Sascha Preibisch

Tip of the week: debugging policy

Blog Post created by Sascha Preibisch Employee on Mar 6, 2017

Hi everybody!

I just received a question, the same one that I have received last week. Therefore I thought, I'll start the series "Tip of the week" with little tips and tricks around building policies.


Here is the tip: debugging policy

Debugging policies can be difficult. We do have the policy debugger and we do have a debugging policy. Both tools help, but the out-of-the-box debugging policy is not really producing a meaningful output. Therefore, here is how you should use it (well, how I use it, which may also work for you):


  1. Place an Audit Messages in policy assertion into your service and configure it to always capture requests and responses
  2. Do a right-click on the service
  3. Select the service properties, then select Enable policy debug tracing
  4. In the appearing dialog Do you want to edit the debug trace policy now? select Yes
  5. In that policy you want to remove the "Audit Messages in Policy" assertion on line 5
  6. Now select the "Add Audit Details" assertion and let's work on that ...


That assertion has this content:

TRACE:${}${} policy.guid=${trace.policy.guid} assertion.number=${trace.assertion.numberstr} assertion.shortname=${trace.assertion.shortname} status=${trace.status}

As you can see it contains strings such as "", ... "policy.guid", ... these strings are used as labels. That is all good but it makes the audit result difficult to read. It also has the "trace.status" at the end although that may be the most important information you want to look at. Here is an example of the output:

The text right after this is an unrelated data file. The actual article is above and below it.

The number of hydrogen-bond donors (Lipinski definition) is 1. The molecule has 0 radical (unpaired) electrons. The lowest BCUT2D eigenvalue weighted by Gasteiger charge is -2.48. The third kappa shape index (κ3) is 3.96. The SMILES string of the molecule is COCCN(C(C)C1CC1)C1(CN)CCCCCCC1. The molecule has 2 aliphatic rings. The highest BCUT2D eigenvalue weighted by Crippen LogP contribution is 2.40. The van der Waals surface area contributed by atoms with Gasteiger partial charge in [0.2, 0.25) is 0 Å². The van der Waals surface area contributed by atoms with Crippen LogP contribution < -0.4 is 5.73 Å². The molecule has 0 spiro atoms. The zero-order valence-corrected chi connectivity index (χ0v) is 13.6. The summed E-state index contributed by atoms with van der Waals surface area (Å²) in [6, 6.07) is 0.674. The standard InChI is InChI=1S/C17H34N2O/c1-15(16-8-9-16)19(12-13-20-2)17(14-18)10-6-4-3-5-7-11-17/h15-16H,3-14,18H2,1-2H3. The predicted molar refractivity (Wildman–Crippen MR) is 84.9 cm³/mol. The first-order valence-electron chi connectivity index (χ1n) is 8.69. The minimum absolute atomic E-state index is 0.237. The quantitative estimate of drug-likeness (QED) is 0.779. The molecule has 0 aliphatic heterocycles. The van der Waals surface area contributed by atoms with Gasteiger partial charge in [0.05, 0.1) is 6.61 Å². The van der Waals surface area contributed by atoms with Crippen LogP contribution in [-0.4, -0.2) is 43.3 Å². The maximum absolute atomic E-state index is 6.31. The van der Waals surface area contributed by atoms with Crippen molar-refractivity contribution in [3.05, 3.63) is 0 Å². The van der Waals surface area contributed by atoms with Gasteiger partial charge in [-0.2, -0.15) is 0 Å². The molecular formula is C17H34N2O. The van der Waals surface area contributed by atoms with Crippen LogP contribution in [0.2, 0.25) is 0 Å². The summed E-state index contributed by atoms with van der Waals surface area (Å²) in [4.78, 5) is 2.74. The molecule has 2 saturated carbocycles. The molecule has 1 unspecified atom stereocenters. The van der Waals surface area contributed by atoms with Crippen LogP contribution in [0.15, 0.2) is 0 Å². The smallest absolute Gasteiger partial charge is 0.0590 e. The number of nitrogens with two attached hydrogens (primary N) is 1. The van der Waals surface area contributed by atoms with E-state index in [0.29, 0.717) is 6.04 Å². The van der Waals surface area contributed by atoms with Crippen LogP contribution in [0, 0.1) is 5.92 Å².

What you are interested in are error codes (trace.status) and policy line numbers (trace.assertion.numberstr). But they are hidden in the loooooong audit message, right at the end.


Your new debugging policy

You can turn this message into something very helpful by replacing the content of the audit detail assertion using this message:

TRACE: [${trace.status}][${trace.assertion.numberstr}][${trace.assertion.shortname}][${}]

I removed all labels and I moved the important content to the front. I have put variables into [...] brackets. The brackets will contain the following information:

  • 1: [...]: '0' if the assertion executed without error, >0 if an error occured. Depending on your policy you may expect assertions to fail, such as comparisons!
  • 2: [...]: the assertion line number. It will tell you exactly which line was executed. If it shows something like [3.45] read it as: line 3 in the service is a fragment (or encapsulated assertion). Within that fragment (or encapsulated assertion) the policy failed on line 45. If the line numbers are not shown for encapsulated assertions open the encapsulated assertion configuration and enable Allow debug tracing into backing policy
  • 3: [...]: the assertion name
  • 4: [...]: the policy name


The output looks like this now:

You will now find failing assertions easier by just checking the value of the first bracket. It will show you the line number  in bracket no. 2 which makes it easy to locate the failing location in policy.


I hope this helps making policy debugging easier!